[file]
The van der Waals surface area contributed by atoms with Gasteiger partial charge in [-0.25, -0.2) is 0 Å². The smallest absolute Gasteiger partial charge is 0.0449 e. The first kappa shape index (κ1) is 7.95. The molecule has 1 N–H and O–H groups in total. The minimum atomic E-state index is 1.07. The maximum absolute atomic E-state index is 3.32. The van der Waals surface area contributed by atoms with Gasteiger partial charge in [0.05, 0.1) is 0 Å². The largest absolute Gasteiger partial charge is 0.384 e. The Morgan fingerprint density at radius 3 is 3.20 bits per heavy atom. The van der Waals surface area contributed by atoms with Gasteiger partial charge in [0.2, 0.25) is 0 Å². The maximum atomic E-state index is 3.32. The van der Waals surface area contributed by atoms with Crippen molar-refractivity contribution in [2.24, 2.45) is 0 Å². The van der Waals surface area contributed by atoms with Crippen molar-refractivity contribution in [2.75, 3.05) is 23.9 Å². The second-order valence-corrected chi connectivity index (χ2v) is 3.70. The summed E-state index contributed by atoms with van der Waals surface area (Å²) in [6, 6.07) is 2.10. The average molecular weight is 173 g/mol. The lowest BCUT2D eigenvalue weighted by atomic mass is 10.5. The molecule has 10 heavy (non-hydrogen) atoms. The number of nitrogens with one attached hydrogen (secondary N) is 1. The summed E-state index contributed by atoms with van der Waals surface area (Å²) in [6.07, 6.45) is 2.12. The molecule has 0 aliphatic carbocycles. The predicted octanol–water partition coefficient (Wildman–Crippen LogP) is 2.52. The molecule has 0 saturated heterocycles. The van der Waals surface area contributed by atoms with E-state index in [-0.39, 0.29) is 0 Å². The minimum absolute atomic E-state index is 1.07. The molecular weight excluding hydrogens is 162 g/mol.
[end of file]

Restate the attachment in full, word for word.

The van der Waals surface area contributed by atoms with Gasteiger partial charge in [-0.25, -0.2) is 0 Å². The smallest absolute Gasteiger partial charge is 0.0449 e. The first kappa shape index (κ1) is 7.95. The molecule has 1 N–H and O–H groups in total. The minimum atomic E-state index is 1.07. The maximum absolute atomic E-state index is 3.32. The van der Waals surface area contributed by atoms with Gasteiger partial charge in [0.05, 0.1) is 0 Å². The largest absolute Gasteiger partial charge is 0.384 e. The Morgan fingerprint density at radius 3 is 3.20 bits per heavy atom. The van der Waals surface area contributed by atoms with Gasteiger partial charge in [0.2, 0.25) is 0 Å². The maximum atomic E-state index is 3.32. The van der Waals surface area contributed by atoms with Crippen molar-refractivity contribution in [2.24, 2.45) is 0 Å². The van der Waals surface area contributed by atoms with Crippen molar-refractivity contribution in [2.75, 3.05) is 23.9 Å². The second-order valence-corrected chi connectivity index (χ2v) is 3.70. The summed E-state index contributed by atoms with van der Waals surface area (Å²) in [6, 6.07) is 2.10. The average molecular weight is 173 g/mol. The lowest BCUT2D eigenvalue weighted by atomic mass is 10.5. The molecule has 10 heavy (non-hydrogen) atoms. The number of nitrogens with one attached hydrogen (secondary N) is 1. The summed E-state index contributed by atoms with van der Waals surface area (Å²) in [6.07, 6.45) is 2.12. The molecule has 0 aliphatic carbocycles. The predicted octanol–water partition coefficient (Wildman–Crippen LogP) is 2.52. The molecule has 0 saturated heterocycles. The van der Waals surface area contributed by atoms with E-state index in [-0.39, 0.29) is 0 Å². The minimum absolute atomic E-state index is 1.07. The molecular weight excluding hydrogens is 162 g/mol.